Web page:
So you're saying the method works?
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  #10  
Old 01 April 2007, 05:31 AM
Troberg Troberg is offline
 
 
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While discussing tire tests, something I've seen occasionally on cars and very often on aircraft is a small dab of paint at one point of the circumference of the rim, over the rim edge and tire edge. This is in order to check that there is no slipping between the rim and tire. Not a big problem on cars, but can happen on aircraft, especially those which don't spin up the wheels before landing.

Quote:
Anyway, having kicked one tire, I heard a clunk. So I put my foot on the tire, and rocked it back and forth pushing with my foot. Well, turns out the clunk was a loose suspension part on the front end. Probably that's why the guy didn't want to let me test drive the car, saying he didn't have it licensed. I didn't buy it obviously.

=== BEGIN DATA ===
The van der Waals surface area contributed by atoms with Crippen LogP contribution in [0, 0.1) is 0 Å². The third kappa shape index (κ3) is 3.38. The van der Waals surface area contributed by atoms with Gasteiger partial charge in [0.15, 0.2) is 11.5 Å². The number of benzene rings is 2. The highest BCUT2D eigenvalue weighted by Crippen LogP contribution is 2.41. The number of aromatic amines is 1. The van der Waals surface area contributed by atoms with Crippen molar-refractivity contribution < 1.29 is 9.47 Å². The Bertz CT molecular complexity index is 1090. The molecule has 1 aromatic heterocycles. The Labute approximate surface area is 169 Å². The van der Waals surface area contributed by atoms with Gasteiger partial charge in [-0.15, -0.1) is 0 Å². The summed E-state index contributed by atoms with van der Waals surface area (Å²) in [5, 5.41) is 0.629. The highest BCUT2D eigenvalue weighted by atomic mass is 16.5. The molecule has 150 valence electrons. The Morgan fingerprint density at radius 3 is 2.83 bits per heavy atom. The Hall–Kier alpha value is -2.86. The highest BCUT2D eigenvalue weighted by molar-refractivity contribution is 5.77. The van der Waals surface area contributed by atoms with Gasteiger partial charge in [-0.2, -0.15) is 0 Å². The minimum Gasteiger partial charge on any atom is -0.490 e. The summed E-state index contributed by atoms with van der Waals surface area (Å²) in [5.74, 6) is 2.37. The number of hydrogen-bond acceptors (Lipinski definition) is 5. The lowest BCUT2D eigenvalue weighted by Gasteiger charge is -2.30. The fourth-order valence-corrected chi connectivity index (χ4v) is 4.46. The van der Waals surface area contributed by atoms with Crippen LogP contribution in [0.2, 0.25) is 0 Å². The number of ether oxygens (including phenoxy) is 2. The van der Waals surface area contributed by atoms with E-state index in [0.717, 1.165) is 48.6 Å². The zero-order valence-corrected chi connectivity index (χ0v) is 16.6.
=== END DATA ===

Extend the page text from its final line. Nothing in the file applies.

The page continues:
Ouch, if it was that bad, I don't know if I would have dared to test drive it. If it clunks when kicked, things are about to fall apart.
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  #11  
Old 01 April 2007, 06:39 AM
charlie23
 
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Quote:
Any Old timers out there that can back this or shoot me down?
if it was solid rubber (a tractor tire for instance) a better method would be to bend over and look at it. Kicking it probably wouldn't make any difference as the weight of the vehicle wouldn't allow it to move much without some serious effort.

Last edited by charlie23; 01 April 2007 at 06:48 AM.
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  #12  
Old 03 April 2007, 06:59 AM